JAXPORT earned $58 million in operating revenues in FY 2017, holding steady with the previous year. JAXPORT held operating expenses to $32 million in FY17 and earned $25.5 million in operating income during the same period.
In FY17, successes include record-setting tonnage; record-setting container volumes, due in large part to significant Asian container growth; recording-setting vehicle volumes and increased dry bulk cargo volumes. These advances have helped continue to prompt well-known brands and international industry leaders to establish and consolidate operations in Jacksonville.
The past year’s financial results reflect JAXPORT’s positive year operationally. JAXPORT facilities moved a record 1 million containers or twenty-foot equivalent units (TEUs) in FY 2017. When combined with the volumes from private users of the harbor, Jacksonville maintains its rank as Florida’s number one container port.
JAXPORT recorded 19 percent growth in Asian container shipments in FY17, moving nearly 400,000 TEUs. The Asian container trade is the fastest growing segment of JAXPORT’s container cargo business, accounting for 39 percent of the port’s total container business in 2017, up from just 24 percent in 2013. The federal project to deepen the Jacksonville harbor to accommodate increased cargo aboard the largest ships successfully got underway in February 2018.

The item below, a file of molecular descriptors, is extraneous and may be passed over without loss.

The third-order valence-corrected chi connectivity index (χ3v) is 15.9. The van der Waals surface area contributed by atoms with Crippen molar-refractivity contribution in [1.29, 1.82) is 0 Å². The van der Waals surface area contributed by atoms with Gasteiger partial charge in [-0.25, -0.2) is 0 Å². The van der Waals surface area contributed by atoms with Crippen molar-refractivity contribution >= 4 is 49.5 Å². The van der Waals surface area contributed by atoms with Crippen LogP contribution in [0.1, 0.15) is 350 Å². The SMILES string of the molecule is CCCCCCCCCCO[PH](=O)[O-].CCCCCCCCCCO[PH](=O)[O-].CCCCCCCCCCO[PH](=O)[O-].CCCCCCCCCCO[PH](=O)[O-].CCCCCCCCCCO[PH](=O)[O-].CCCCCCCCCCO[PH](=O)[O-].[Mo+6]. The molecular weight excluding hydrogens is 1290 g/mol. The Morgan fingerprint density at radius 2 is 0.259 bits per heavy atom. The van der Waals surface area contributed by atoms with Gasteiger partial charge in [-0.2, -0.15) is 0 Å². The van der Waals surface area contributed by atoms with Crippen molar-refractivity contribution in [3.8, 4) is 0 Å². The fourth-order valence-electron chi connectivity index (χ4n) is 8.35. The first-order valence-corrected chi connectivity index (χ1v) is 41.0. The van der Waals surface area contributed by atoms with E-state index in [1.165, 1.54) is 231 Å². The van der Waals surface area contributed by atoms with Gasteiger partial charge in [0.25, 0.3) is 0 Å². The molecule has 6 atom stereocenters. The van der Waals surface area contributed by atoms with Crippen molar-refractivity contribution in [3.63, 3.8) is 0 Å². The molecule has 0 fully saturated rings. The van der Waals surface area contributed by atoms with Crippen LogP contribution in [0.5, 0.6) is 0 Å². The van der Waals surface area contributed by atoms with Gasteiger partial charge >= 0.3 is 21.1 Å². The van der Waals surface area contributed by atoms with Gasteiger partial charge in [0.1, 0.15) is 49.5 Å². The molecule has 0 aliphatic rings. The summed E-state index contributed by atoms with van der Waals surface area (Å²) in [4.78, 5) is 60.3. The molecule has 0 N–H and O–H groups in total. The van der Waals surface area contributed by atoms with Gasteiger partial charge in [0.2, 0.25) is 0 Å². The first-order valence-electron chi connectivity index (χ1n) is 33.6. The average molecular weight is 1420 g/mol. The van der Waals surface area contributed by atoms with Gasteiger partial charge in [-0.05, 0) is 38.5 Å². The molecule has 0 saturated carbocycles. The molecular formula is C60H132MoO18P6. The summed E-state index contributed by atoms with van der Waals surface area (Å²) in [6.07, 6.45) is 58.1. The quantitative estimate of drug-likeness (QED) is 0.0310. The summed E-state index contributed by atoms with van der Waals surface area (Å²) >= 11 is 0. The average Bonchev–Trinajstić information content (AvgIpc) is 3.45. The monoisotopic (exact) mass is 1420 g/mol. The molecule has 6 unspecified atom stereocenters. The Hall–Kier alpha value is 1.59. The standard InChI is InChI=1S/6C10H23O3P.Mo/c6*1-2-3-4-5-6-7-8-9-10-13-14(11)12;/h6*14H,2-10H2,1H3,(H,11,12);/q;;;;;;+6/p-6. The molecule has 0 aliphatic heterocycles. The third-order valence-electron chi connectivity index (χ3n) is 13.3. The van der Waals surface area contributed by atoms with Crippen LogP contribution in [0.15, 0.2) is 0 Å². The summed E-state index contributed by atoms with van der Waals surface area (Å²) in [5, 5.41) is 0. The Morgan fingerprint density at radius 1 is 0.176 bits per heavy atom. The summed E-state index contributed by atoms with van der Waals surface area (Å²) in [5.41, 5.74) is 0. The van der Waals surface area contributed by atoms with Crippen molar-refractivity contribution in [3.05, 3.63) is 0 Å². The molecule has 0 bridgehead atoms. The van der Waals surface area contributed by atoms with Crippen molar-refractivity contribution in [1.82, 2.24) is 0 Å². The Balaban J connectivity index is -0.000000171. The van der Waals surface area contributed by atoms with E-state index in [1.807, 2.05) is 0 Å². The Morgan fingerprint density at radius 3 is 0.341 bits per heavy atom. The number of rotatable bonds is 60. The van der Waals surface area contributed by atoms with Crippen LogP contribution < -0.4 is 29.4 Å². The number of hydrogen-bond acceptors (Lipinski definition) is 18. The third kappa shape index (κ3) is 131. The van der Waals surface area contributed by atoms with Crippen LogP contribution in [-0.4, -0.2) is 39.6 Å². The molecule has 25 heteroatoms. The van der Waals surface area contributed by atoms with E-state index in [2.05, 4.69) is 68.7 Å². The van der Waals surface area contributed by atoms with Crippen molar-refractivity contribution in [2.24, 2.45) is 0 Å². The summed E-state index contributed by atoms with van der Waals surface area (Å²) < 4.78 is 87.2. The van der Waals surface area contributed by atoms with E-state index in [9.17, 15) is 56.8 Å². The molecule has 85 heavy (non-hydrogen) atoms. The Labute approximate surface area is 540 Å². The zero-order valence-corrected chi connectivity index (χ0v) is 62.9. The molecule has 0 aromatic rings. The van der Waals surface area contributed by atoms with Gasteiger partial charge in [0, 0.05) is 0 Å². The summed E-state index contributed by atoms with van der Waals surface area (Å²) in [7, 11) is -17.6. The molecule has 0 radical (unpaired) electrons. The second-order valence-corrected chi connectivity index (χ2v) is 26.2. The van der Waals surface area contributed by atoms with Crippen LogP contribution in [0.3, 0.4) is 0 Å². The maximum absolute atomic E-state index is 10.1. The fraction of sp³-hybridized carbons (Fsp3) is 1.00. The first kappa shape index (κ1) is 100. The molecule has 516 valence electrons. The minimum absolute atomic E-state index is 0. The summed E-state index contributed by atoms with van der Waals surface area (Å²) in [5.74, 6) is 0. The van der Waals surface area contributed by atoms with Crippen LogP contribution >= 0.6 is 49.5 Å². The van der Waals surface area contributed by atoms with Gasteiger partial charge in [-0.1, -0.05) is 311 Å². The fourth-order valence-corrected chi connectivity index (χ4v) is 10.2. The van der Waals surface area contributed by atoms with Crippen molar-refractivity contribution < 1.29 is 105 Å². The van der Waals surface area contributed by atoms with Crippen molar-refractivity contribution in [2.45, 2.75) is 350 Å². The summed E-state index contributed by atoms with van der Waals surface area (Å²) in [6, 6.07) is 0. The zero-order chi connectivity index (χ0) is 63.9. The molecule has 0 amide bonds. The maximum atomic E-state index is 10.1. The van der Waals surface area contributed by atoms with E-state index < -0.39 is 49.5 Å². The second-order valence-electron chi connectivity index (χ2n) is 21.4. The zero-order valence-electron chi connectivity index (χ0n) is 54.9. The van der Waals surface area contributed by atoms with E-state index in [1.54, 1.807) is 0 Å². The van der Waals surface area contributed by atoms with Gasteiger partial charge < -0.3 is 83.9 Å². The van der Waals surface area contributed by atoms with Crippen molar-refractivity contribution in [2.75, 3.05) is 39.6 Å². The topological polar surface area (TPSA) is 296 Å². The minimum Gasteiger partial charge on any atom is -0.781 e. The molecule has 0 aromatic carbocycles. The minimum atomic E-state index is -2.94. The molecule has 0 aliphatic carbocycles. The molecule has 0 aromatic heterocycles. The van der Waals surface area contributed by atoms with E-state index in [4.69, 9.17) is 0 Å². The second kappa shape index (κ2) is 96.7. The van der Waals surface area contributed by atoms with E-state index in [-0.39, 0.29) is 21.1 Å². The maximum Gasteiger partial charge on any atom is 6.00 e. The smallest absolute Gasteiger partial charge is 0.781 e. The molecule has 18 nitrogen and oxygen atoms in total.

A record total of 9.3 million tons of cargo shipped through JAXPORT facilities in FY17, an increase of 7 percent over FY16, and the port saw 1,656 vessels call in the same period.
Moody’s Investors Service has assigned JAXPORT a financial rating of “A2” while Fitch Ratings assigned JAXPORT a rating of “A.” Both agencies noted that despite challenging economic conditions, JAXPORT maintained its competitive position as a strategically located container port, its status as one of the nation’s largest vehicle processing centers, and its diverse revenue streams supported by long-term contracts with private tenants.
JAXPORT has a significant capital program planned for FY 2018, much of it funded through state and federal grants. These projects include wharf rehabilitation projects and improvements to tenant leaseholds at Talleyrand Marine Terminal, the initial stages of construction of a new auto terminal to expand capacity and continuing on to the next stages of deepening the Jacksonville Harbor to 47 feet.